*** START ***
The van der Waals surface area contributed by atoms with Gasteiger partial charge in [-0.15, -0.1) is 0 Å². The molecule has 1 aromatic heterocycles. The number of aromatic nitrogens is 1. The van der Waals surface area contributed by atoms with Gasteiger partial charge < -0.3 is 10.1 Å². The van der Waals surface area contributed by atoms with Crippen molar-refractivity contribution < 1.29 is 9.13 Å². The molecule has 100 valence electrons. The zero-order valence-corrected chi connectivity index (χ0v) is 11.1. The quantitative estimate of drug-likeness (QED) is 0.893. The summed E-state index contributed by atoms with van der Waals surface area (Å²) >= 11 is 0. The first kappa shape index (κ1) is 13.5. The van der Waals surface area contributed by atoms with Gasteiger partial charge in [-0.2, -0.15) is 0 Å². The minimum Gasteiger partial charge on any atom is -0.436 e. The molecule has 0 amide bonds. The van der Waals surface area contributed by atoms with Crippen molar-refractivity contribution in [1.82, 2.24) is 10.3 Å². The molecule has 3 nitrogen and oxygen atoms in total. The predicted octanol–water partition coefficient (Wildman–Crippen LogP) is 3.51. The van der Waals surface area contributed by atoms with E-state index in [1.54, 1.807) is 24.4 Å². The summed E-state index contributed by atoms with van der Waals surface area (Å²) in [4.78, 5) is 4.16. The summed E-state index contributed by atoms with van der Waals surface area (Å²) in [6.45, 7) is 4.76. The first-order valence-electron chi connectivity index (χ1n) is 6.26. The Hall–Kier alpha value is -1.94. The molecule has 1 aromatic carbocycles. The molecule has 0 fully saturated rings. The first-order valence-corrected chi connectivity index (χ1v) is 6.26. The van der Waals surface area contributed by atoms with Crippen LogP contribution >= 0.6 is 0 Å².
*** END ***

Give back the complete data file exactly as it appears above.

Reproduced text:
The van der Waals surface area contributed by atoms with Gasteiger partial charge in [-0.15, -0.1) is 0 Å². The molecule has 1 aromatic heterocycles. The number of aromatic nitrogens is 1. The van der Waals surface area contributed by atoms with Gasteiger partial charge < -0.3 is 10.1 Å². The van der Waals surface area contributed by atoms with Crippen molar-refractivity contribution < 1.29 is 9.13 Å². The molecule has 100 valence electrons. The zero-order valence-corrected chi connectivity index (χ0v) is 11.1. The quantitative estimate of drug-likeness (QED) is 0.893. The summed E-state index contributed by atoms with van der Waals surface area (Å²) >= 11 is 0. The first kappa shape index (κ1) is 13.5. The van der Waals surface area contributed by atoms with Gasteiger partial charge in [-0.2, -0.15) is 0 Å². The minimum Gasteiger partial charge on any atom is -0.436 e. The molecule has 0 amide bonds. The van der Waals surface area contributed by atoms with Crippen molar-refractivity contribution in [1.82, 2.24) is 10.3 Å². The molecule has 3 nitrogen and oxygen atoms in total. The predicted octanol–water partition coefficient (Wildman–Crippen LogP) is 3.51. The van der Waals surface area contributed by atoms with E-state index in [1.54, 1.807) is 24.4 Å². The summed E-state index contributed by atoms with van der Waals surface area (Å²) in [4.78, 5) is 4.16. The summed E-state index contributed by atoms with van der Waals surface area (Å²) in [6.45, 7) is 4.76. The first-order valence-electron chi connectivity index (χ1n) is 6.26. The Hall–Kier alpha value is -1.94. The molecule has 1 aromatic carbocycles. The molecule has 0 fully saturated rings. The first-order valence-corrected chi connectivity index (χ1v) is 6.26. The van der Waals surface area contributed by atoms with Crippen LogP contribution >= 0.6 is 0 Å².